Jughead Vol. 1-2, by Chip Zdarsky and Erica Henderson; Ryan North and Derek Charm
In 2015, the entire Archie Comics line was rebooted. Jughead, best friend of the eponymous Archie, was revealed to be asexual. One year later, the character received his own spinoff, which explored something truly remarkable about this development: the radical normalcy of it all. In these stories, Jughead is an ordinary teenager doing ordinary things (well, for the world of Riverdale, at least). His asexuality, as with the sexual orientation of his gay classmate Kevin, is beyond simply being accepted by his peers—to them, it’s a complete non-issue. Even more, Jughead is laconic and detached … he’s the cool kid of Riverdale High. Many kids don’t know what asexuality is or that it could be a possibility for them, much less that it’s an entire queer identity of its own. What makes Jughead a milestone is how it extends that representation to an all-ages title, where it’s even more important that readers can see themselves in what they’re reading. — Chris Luggiero, Communications Associate
The Argonauts, by Maggie Nelson
Like the people it portrays, The Argonauts defies easy classification. Part memoir, part work of literary criticism—Maggie Nelson calls her writing “autotheory” early in the book—this genre-bending story “is an intimate portrayal of the complexities and joys of (queer) family making.” At its core is the author’s love for, and relationship with, a genderfluid person. As Nelson’s pregnancy and the process of motherhood brings her on a journey of self-discovery, her partner embarks on his own, undergoing testosterone therapy and eventually gender confirmation surgery. In her review for The Los Angeles Times, Sara Marcus writes that The Argonauts comes “away and back again to central questions about deviance and normalcy, family-making and love,” asking, “How does anyone decide what’s normal and what’s radical? What kinds of experience do we close ourselves off to when we think we already know?” — Mirna Ansari, Middle East Programs Coordinator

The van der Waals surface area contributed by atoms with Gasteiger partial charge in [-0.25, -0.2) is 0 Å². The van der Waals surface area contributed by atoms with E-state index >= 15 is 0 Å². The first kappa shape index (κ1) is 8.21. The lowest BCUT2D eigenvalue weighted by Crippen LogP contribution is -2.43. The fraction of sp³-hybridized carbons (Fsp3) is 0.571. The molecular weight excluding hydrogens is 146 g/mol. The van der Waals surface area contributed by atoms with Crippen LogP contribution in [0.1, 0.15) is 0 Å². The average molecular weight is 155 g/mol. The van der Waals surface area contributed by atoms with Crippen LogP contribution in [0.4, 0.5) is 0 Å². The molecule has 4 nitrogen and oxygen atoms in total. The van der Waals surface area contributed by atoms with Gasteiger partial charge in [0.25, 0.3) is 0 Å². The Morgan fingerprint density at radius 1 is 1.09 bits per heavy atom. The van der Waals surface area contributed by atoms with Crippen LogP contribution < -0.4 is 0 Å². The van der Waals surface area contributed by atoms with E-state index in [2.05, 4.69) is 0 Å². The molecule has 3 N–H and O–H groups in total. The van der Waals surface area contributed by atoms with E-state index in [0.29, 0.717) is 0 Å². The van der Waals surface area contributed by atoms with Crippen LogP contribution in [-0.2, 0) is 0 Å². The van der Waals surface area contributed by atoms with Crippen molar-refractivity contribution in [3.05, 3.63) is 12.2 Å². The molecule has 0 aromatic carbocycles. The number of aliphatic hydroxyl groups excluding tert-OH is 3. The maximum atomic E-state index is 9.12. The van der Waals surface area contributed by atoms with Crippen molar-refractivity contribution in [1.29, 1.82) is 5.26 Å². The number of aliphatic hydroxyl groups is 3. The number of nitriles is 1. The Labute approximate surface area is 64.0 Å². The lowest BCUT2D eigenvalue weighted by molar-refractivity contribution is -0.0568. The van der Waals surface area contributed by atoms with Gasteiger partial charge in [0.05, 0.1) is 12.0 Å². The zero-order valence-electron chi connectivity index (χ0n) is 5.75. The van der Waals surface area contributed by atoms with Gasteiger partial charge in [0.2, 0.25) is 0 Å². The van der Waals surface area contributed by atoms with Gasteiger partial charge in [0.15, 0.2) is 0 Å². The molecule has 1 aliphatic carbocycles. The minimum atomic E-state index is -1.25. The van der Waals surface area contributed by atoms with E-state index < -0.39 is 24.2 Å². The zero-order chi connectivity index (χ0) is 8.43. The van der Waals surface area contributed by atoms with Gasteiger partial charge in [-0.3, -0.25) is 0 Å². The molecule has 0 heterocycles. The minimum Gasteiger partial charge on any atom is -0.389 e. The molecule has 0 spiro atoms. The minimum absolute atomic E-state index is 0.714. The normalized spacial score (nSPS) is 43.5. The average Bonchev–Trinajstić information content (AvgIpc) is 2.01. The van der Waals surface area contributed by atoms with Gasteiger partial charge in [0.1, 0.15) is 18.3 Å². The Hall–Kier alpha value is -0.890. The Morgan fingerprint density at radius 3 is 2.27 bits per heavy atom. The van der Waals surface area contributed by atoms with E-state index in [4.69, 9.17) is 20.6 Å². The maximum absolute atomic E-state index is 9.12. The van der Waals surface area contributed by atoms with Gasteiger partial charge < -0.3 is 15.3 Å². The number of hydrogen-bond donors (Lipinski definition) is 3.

Tomorrow Will Be Different, by Sarah McBride
At 22, Sarah McBride came out as trans in her college’s student newspaper. One year later, she successfully fought against employment and housing discrimination based on gender identity in Delaware, advocating in the face of national hostility. Upon signing the Gender Identity Nondiscrimination Act of 2013 into law, the governor thanked her personally for her efforts. In Tomorrow Will Be Different, McBride tells her entire story, from getting engaged in politics years before her transition to becoming the first openly trans woman to speak at a major US political convention in 2016. She speaks on both the progress of, and challenges faced by, the trans community with a clear-eyed optimism and enthusiasm many of our leaders could learn from. Even the death of her husband from cancer four days after their marriage—a saga she covers in heartbreaking detail—fails to bring her down into the cynicism that marks our politics today. Tomorrow Will Be Different is also remarkable for its portrait of youth activism, and I hope her story provides a roadmap for other young leaders looking to get involved in the issues they care about. — Eliza O’Neil, US/UK Programs Manager
What would you add to this list? Any recommendations for future editions of What We’re Reading? Let us know in the comments below, or send your picks to firstname.lastname@example.org.